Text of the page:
• Meetings of the Company: Although the CAMA 2020[19] has stated that a small company or a company that has a single shareholder does not need to hold Annual General Meeting, it is desirable[20] and commercially expedient for a startup company to hold AGMs. This is because the AGMs provides an enabling environment for the members and the Management of the Company to interface. Records such as the minutes of the meeting would constitute as reliable evidence of such meetings being held, members in attendance and matters deliberated and decisions reached at such meetings. Additionally, the Board of Directors are encouraged to meet at least once every quarter of the year to carry on the business of the board. Minutes are also prepared to highlight decisions reached at the meeting and serve as evidentiary documents for the company.
See also  Free Sample of a Final Written Address in Nigeria

Registering a company and having the necessary manpower is not enough when it comes to growing a successful company. Any company that would stand the test of time and limit its exposure to criminal and civil liability must incorporate good governance into its operations and this can be well done from the inception of the company.

Written By Inemesit Udongwo ESQ and Memabasi Udowoima ESQ

[1] Section 73 of the Financial Reporting Council of Nigeria Act 2011

[2] Section 18(2); 105(3) of the Companies and Allied Matters Act 2020

[3] Section 271 of the Companies and Allied Matters Act 2020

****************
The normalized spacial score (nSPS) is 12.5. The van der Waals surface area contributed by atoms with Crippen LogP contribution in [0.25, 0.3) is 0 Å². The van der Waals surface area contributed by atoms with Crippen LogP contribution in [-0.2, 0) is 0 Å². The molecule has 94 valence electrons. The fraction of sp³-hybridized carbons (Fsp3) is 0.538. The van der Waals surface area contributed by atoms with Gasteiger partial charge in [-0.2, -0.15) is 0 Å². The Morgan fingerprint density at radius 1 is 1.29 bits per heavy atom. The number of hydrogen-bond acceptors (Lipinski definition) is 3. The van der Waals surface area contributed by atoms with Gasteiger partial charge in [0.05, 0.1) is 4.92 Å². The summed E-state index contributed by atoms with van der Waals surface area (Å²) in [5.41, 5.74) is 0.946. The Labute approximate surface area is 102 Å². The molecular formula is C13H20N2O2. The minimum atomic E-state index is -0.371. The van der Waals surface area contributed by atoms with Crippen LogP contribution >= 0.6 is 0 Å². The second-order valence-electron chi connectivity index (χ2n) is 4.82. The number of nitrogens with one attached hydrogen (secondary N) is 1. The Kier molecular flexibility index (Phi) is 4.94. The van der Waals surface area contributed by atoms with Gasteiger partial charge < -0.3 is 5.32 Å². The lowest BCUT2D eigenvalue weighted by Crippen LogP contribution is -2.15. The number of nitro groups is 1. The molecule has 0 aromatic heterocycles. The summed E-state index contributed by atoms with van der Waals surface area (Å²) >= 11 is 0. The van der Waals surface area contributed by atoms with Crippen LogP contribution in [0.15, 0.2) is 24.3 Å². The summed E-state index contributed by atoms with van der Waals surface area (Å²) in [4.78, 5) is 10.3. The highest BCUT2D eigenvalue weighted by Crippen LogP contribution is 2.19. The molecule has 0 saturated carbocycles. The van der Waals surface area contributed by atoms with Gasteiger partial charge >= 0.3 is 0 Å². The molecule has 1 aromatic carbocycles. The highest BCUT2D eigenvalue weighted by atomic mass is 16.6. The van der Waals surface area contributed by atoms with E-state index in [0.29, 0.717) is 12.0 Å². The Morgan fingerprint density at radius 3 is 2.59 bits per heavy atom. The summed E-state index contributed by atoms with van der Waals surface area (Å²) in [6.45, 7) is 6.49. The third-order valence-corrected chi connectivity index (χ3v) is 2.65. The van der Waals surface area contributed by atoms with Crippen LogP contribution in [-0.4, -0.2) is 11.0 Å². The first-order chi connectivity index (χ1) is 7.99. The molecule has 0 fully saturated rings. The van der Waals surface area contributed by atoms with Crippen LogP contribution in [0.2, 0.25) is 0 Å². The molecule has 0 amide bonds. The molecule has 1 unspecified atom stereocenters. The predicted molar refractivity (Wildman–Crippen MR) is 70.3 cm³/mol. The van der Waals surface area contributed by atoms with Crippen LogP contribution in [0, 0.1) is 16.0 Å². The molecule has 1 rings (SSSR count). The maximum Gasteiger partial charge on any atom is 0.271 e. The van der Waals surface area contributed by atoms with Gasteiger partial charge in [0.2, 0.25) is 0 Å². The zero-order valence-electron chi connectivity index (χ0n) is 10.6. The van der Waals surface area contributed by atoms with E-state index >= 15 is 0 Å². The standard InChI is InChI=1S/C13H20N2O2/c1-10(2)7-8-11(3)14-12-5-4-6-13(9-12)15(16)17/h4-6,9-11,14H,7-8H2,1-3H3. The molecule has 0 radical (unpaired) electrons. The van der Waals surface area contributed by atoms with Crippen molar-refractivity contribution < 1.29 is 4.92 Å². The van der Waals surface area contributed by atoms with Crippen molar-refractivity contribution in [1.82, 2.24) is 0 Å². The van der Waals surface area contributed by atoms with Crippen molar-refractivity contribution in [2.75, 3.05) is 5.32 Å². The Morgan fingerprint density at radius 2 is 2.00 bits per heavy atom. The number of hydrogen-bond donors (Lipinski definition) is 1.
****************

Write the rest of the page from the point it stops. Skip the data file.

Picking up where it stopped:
[4] A small company, by section 394 of the Companies and Allied Matters Act is:

(a) a private company;

(b) its turnover is not more than N120 million or such amount as may be fixed by the Commission from time to time;

(c) its net assets value is not more than N60 million or such amount as may be fixed by the Commission from time to time;

(d) none of its members is an alien;

(e) none of its members is a government, government corporation or agency or its nominee; and

(f) in the case of a company having share capital, the directors between themselves hold at least 51% of its equity share capital.

[5] Section 269 of the Companies and Allied Matters Act 2020; Principle 1, Code of Corporate Governance

[6] Principle 13, Code of Corporate Governance 2018

[7] Section 305(3) of the Companies and Allied Matters Act, 2020

[8] Principle 2, Code of Corporate Governance 2018

[9] Principle 12, Code of Corporate Governance 2018

[10] Principle 2.1 of the Nigerian Code of Corporate Governance 2018

[11] Principle 2.7, Nigerian Code of Corporate Governance 2018

[12] Principle 2.3, Nigerian Code of Corporate Governance 2018

[13] Okeowo v. Miligore (1979) 11 SC 138 SC; Wimpey (Nig) Ltd v. Balogun (1986) 3 NWLR (pt.28) 324

[14] Section 332 of Companies and Allied Matters Act, 2020

[15] The Head of the Internal Audit Unit of a company should be a member of the Senior Management with the requisite qualifications, objectivity, competence, experience who is also a member of a professional body. Principle 18.3 of the Nigerian Code of Corporate Governance 2018

[16] Section 403 of the Companies and Allied Matters Act

[17] Principle 20.2 of the Nigerian Code of Corporate Governance 2018

[18] Principles 24, 25, 26 of the Nigerian Code of Corporate Governance 2018

[19] Section 237 of the Companies and Allied Matters Act

[20] Principles 21, 22 and 23 of the Nigerian Code of Corporate Governance 2018